Total Eclipse of the

ordinary crossover

Mitsubishi Eclipse Cross 4, front
Mitsubishi Eclipse Cross 4, front
Mitsubishi Eclipse Cross 4, side
Mitsubishi Eclipse Cross 4, rear
Mitsubishi Eclipse Cross 4, rear
Mitsubishi Eclipse Cross 4, interior

CROSSOVESRS are so common these days they qualify for their own collective noun.

A pestilence of crossovers would fit with council departments attached to the rat man service which will rid you of an infestation in your locality at £40 a pop.

The problem is that so many are simply style over substance - a mill town Doris out for Saturday night, all fur coat and no sturdy fundamentals.

Others from the likes of JLR and Subaru will do a first rate job in the woods and wetlands.

Bringing us to the Mitsubishi Eclipse Cross.

Anyone smitten with a Mitsubishi off-roader - and I've run one for almost ten years - knows that this is not a make familiar with a gentle handshake greeting but more likely to sling you into the nearest ditch. No snowflake cars these.

The other end of the stick has long been a purely functional interior, a wipe clean granite worktop for trim and finish.

But they are unbreakable, albeit older models with the thirst of a sailor on Singapore shore leave.

So the Eclipse Cross comes as a pleasing improvement.

Mitsubishi changed beyond recognition when the Outlander SUV arrived on the scene, something which brought with it such success that Nissan chose to make the company its third partner in its manufacturing alliance with Renault.

The Eclipse Cross comes in both two and four wheel drive and this is the model designated four, it is second to top of the range but if you want 4x4 you will need to order the automatic. This 1.5 six-sped petrol manual comes with only two-wheel-drive (2WD) at a cost of £24,990 which is a handy price for a quality and stylish item.

It is not fast, 10.3 seconds will pass before you hit 62mph but has plenty to recommend it against the slightly shorter Qashqai and SEAT Ateca, not least consumption of over 40mpg and an excellent ride and handling.

What is unusual is Mitsubishi's expectation that most sales will come from the four-wheel-drive (4WD) version whereas the norm in crossovers is to take on the looks of a small off-roader without actually buying into the ability on rough stuff.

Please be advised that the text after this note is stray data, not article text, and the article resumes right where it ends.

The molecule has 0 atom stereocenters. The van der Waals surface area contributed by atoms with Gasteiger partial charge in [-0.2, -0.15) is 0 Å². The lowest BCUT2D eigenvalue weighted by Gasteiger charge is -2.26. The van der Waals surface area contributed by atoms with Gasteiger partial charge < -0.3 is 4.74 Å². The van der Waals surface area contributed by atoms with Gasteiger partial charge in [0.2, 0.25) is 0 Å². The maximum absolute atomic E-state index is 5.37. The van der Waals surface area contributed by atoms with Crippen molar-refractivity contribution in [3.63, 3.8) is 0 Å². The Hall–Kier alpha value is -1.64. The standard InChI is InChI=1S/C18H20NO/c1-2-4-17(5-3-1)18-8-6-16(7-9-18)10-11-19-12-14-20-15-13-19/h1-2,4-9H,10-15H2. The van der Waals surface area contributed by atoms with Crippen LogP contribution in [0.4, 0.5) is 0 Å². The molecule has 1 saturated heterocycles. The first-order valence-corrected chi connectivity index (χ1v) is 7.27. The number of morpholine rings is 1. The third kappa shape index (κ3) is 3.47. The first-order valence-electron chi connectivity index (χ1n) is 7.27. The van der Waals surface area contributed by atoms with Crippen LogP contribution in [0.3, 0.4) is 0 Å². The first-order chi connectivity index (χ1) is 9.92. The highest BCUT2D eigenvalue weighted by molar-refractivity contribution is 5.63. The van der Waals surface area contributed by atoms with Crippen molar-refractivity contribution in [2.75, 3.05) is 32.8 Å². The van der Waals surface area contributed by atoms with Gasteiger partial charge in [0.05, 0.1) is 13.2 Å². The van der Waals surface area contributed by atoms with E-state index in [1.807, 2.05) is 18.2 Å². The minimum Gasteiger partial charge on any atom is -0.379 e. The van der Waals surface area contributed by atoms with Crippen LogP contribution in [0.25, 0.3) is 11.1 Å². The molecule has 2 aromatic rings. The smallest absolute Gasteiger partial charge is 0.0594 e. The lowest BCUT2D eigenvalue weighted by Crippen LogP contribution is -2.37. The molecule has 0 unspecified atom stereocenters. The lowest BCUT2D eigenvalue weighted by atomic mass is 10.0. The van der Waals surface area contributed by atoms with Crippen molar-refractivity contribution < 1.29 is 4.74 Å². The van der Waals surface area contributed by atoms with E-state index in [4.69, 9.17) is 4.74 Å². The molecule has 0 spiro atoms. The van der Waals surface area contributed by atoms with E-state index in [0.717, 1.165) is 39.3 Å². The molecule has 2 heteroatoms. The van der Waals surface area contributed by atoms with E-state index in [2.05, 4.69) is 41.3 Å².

If that is your thing than 400mm of wading depth and 183mm of ground clearance are linked to an intelligent all-wheel drive system which, given the marques reputation in the field, should be a capable beast.

Right, climb aboard and forget what you have seen in the recent past.

The Eclipse4 spec comes with a leathered interior which is not exactly inspiring but mature and comfortable. This is a much more polished cabin than those that have gone before in the Mitsubishi range.

There is a seven-inch touchscreen system mounted on the dash and a control pad aft of the gearstick. This houses the electricals including sat nav, audio and phone links.

Generally speaking equipment levels match the price both where safety and running gear are concerned as well as toys like Andriod and Apple CarPlay.

Boot space is fine but while the front two have loads of room head space in the rear is a bit restricted for tallsters. That boot has 448-litres of capacity, the floor sits quite high but there is a useful cubby beneath it.

As mentioned earlier there will be no drag racing with this car but the turbocharged engine has plenty of pull and never seems out of breath. Towing should be no problem.

Ride is cultured and the Eclipse is smooth over long distances.

Should it be on your shopping list? Yes if you want an on-trend crossover with more substance than the average offering, not least because depreciation is likely to be better than average. It is far from a common or garden crossover.

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